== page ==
Daphne x rollsdorfii 'Wilhelm Schacht'


Plant Type:


Daphne x rollsdorfii ‘Wilhelm Schacht’ (ex: John Bieber) – 'Wilhelm Schacht' is a D. collina and D. petraea cross. The buds are a deep purple shade opening rich pink-purple from which sweet perfume wafts. If happy ‘Wilhelm Schacht’ may possibly rebloom later in the season. This shrub with bushy habit is composed of dark evergreen glossy foliage. This beauty is evergreen for us in northeastern Connecticut through relatively mild winters. It has performed well for us in USDA zone 5b set in full sun near a small boulder in our xeric garden. We have been “wowed” by the bud count, flower color and its delicious scent.

For a fun read see Daphne

More About Daphne x rollsdorfii 'Wilhelm Schacht'

  • Beautiful Rose Purple Flowers
  • Sweet Fragrance
  • Flowers Repeatedly
  • Virtual Evergreen


12 in


15 in


Rose Purple


(5b sheltered)6 to 9
What is my hardiness zone?
Item Description Price  
DAPHWILS Daphne x 'Wilhelm Schacht' (4 inch Square Press Fit Pot Extra Deep - 1.52 pints / 720 ml.) $24.00 Sold Out

Characteristics and Attributes for Daphne x rollsdorfii 'Wilhelm Schacht'

Season of Interest (Flowering)

  • Spring / Summer / into Autumn

Season of Interest (Foliage)

  • Four Seasons

Nature Attraction

  • Deer Resistant


  • Full Sun


  • Border
  • Specimen
  • Rock Garden
  • Drought Tolerant
  • Labyrinth
  • Edging
  • Shrub Border
  • Evergreen
  • Collector Plant
  • Fragrant
  • Foundation

Growth Rate in the Garden

  • Slow


  • Scrabbled
  • Average
  • Sandy
  • Calcareous
  • Draining


  • Garden Origin

Propagated By

  • Cutting Grown

Genus Overview: Daphne

Daphnes are shrubby members of Thymelaeaceae. Many have thrived in our xeric garden which provides a deep root run, good drainage with no extra water during droughts. We add dolomitic limestone to the planting holes when initially interring them. Most have fragrance which is heavenly, perfuming the air near where they bloom. We have observed those that flower or rebloom in summer draw hummingbirds.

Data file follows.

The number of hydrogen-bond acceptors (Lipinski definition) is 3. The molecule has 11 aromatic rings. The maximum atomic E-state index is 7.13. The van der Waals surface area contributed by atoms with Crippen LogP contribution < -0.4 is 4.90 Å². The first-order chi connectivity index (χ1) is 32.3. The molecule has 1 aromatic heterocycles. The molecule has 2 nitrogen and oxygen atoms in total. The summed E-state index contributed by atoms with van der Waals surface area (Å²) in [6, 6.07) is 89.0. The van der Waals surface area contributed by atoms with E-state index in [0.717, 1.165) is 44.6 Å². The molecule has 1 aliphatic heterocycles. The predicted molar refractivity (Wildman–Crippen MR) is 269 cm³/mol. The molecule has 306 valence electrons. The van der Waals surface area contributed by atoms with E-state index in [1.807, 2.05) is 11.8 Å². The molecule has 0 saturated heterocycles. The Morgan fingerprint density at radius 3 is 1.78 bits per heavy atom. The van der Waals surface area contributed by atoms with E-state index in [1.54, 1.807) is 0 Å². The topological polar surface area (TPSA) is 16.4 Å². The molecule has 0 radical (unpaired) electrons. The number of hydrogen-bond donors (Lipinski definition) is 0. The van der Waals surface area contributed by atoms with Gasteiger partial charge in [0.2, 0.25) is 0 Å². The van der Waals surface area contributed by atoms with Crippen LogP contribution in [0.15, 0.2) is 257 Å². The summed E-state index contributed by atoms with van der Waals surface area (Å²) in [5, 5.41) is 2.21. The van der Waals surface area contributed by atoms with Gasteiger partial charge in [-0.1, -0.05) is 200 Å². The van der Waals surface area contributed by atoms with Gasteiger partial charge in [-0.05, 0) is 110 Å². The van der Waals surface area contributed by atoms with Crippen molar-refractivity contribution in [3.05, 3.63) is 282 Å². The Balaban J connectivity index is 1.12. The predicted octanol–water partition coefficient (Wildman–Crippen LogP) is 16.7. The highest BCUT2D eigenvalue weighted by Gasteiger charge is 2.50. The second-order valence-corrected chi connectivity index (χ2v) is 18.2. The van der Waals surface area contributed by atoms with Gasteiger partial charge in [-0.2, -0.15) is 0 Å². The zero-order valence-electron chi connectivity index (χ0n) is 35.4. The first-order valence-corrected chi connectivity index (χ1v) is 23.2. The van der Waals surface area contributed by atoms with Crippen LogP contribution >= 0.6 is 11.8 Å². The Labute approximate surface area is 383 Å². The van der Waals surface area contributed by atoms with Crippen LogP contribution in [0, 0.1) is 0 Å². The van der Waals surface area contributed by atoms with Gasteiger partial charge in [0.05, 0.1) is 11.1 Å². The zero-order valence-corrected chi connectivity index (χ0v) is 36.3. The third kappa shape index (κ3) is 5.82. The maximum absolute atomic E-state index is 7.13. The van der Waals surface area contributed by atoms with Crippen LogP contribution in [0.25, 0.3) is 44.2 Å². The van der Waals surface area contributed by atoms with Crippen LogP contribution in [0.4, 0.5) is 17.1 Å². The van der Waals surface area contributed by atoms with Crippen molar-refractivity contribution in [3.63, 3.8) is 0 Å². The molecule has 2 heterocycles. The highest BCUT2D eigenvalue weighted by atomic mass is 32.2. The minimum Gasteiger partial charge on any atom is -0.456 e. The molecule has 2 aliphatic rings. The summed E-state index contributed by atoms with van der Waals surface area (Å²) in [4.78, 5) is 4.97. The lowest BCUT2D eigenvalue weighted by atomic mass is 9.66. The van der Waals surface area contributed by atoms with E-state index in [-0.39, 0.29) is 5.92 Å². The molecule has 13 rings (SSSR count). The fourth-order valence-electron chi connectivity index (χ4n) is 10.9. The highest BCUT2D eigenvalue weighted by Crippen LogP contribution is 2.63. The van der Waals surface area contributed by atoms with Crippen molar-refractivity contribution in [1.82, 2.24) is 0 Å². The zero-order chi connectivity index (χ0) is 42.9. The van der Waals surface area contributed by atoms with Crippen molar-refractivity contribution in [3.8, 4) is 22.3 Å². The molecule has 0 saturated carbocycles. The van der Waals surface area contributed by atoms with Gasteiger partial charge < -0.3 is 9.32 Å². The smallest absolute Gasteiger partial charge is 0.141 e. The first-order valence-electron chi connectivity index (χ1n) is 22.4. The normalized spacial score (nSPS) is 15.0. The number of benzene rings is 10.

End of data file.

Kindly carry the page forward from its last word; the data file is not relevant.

For all the discussion about their finicky personalities we have found them mostly quite easy to please in the ground though they, as a group, are largely not happy in containers for long; in containers death visits frequently - especially the yearlings - and it is as annoying as frustrating! As my good friend, Jonathan Lehrer, has told me on occasion, “Daphnes will never be a mainstream shrub because even the easy ones will up and die suddenly for no apparent reason.” My feeling is nothing goes on living forever; for all of their remarkable qualities they are worth growing for as long as they choose to be around! Certainly, the hybrids (x burkwoodii and x transatlantica) exhibit exceptional hybrid vigor, strength and ease of establishment.

Snow loads in the north can be an issue on taller growers, therefore, I suggest pruning older plants after flowering to ensure stouter, bushier shrubs that may better counteract weighty winter precipitation. After pruning they recover beautifully and quickly. Also, all that flower in summer are attractive to hummingbirds. Most of our selections come to us gratis from John Bieber who lives on Long Island, longtime lover of all things Daphne. Most of our Daphnes are cutting grown. There are exceptions including D. alpina which has been completely resistant from stem cuttings; these will be seed grown when we do have them available which may be infrequently!